Musculoskeletal isn’t the easiest word to say, is it? (Try mus-kyo-lo-skel-e-tal.) ?
Translated, it literally means ‘relating to the muscles and skeleton’. But you could probably guess that, right? Let’s look at the two components separately:
The Skeleton is the hard part of our body. It’s made of lots of bones – 210 at my count (although, it seems many sources count the pelvis as just 2 bones, when in fact each side has 3 fused bones).
Joints are formed where 2 bones meet. These are either mobile (what we generally think of as a ‘joint’) or become fused as our body matures. We become ‘skeletally mature’ in our early 20s.
The outside of our bones are very sensitive (think scraping down your shin!). To allow unhindered movement of the moveable joints, the ends of the bones are covered in cartilage. This smooth substance reduces friction and is far less pain sensitive than bone.
Muscles are a contractile tissue. Meaning they can change their length. They do this by pulling the muscle fibres together (a little bit like a ratchet).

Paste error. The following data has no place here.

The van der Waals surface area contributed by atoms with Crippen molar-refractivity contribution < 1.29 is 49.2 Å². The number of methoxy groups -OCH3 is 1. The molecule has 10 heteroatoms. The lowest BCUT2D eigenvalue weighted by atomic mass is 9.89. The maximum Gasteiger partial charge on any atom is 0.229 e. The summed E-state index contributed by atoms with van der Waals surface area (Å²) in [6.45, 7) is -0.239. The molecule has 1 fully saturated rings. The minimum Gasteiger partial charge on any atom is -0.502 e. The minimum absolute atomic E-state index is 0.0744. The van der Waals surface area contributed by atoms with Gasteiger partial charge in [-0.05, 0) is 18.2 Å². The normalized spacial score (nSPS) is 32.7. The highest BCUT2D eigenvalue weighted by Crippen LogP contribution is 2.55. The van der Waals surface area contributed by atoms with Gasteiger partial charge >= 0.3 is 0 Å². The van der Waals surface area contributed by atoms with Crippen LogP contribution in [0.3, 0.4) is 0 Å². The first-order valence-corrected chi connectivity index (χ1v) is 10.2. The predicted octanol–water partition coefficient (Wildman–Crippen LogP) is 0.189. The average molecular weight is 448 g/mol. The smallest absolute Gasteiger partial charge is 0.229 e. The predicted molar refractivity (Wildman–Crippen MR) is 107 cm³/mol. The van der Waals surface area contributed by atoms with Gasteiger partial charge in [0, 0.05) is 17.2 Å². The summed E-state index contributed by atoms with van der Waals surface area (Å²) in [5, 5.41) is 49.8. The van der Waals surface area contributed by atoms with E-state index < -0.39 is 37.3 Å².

Muscles attach to the bones (the individual parts of the hard skeletal system). As a result their contraction, produces movement at the joint/s.
So, you can see how the skeleton and the muscles (aka the musculoskeletal system) work together forming our ability to move. No movement would be possible without both of them working together.
And in the end it allows us to walk about, wave at friends and (in my usually caveman frame of mind) even go out hunting for dinner.
Is there anything (anatomical) you’d like to know more about? Just let us know in the comments, below.